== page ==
Staying Human in the Organization: Our Biological Heritage and the Workplace

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Staying human in the organization : our biological heritage and the workplace.

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Gary Bernhard , Kalman Glantz. Bernhard and Glantz attribute many workplace problems to a basic conflict between human nature and the structure of modern organizations.

Maslow's Hierarchy of Needs in the Workplace

Because human beings evolved in small, egalitarian hunter-gatherer bands, most humans have emotional needs that can best be satisfied in small groups that are based on personal reciprocity, sharing, teamwork, and genuine interdependence. In such groups, leadership can be based on acknowledged personal ability, everyone can feel important, and the common goal can weld people together in a way that is both efficient and personally satisfying.

The authors see the formal hierarchies of modern organizations, where authority often replaces leadership, as the resurgence of pre-human primate social relationships in which bluffing, threatening, and intimidation played a major role. Numerous and varied examples from the workplace lend the analysis graphic immediacy and authenticity.

Moving beyond the traditional fieldwork methods required that we collaborate with the locals and therefore made us reconsider the ways we do ethnography.

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Rather than imposing out own research framework, we hosted them in an open studio that was designed to inspire some artistic production through which Goniotes were actively involved in defining the textile heritage of their village by nominating heritage items and by ensuring local knowledge. We allowed locals to decide on the project, to a great extent, and thus avoided playing an over-determining role in the interaction. Her artistic approach to the field of ethnographic research elucidated issues relevant to the poetics of fieldwork.

An exhibition was put together almost a year later in DA, an artist-run space in Heraklio, which is the closest city to Gonies, where most Goniotes live during the winter.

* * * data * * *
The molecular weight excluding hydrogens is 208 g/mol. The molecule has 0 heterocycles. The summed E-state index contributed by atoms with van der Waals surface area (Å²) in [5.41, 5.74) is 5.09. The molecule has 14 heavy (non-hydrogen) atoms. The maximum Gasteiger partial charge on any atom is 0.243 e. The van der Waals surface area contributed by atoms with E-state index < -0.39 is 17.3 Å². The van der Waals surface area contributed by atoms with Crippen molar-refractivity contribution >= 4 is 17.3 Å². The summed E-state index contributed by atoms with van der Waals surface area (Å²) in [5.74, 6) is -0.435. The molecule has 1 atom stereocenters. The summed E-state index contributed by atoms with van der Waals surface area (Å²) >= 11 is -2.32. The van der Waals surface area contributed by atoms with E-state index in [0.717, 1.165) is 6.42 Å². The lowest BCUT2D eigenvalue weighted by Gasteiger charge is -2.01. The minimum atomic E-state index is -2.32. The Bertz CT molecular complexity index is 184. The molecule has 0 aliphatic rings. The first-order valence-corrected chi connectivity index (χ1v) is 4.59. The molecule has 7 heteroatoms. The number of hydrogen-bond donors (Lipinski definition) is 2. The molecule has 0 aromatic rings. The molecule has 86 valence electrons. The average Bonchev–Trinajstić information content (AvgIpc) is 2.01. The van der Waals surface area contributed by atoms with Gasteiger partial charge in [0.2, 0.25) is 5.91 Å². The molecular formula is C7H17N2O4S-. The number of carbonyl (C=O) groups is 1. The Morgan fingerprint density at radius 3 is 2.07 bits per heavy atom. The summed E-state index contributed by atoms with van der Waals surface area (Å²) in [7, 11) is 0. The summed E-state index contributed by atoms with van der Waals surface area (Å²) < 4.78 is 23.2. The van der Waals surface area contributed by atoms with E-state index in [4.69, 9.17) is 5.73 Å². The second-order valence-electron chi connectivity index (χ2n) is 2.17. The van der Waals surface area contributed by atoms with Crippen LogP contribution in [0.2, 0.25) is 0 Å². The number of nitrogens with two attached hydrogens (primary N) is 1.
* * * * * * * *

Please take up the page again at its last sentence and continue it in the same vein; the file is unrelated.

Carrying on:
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Through this exhibition, Alexia proved that artists can use their position to bring new dynamics and practices not only to the production of ethnographic data but also to its interpretation and representation. Equally significant was the investigation of new ways of representing ethnographic knowledge. She is an art historian and holds an MA in Curating. Her research interests focus on the intersection of the fields of contemporary arts, anthropology and archaeology.

She has worked for museums and cultural institutions. She has participated in conferences and she has published texts in collective volumes and art magazines. According to Warren , almost half of the entire corpus of the Minoan stone vases is consisted of objects made out of serpentinite. However, the utilization of serpentinites is extremely limited in the Minoan palatial architecture. In all the cases where the use of serpentinite is documented in the palace of Knossos, it has been used for the construction of column bases.

Despite the fact that Sir A. Evans documented the stone drain and described the raw material as stone, no further comments were made regarding the exact type of stone used by the Minoans. The part of the ancient drain exposed during the restoration works. The initial mineralogical characterization of the drain material, was carried out by means of X-ray powder Diffraction leading to the identification of several minerals and polymorphs. Within the concept of this study, emphasis is given to the application of this nondestructive and noninvasive technique that can be applied in situ for the analysis and characterization of objects of archaeological significance made out of serpentinite minerals, where often sample acquisition is not possible.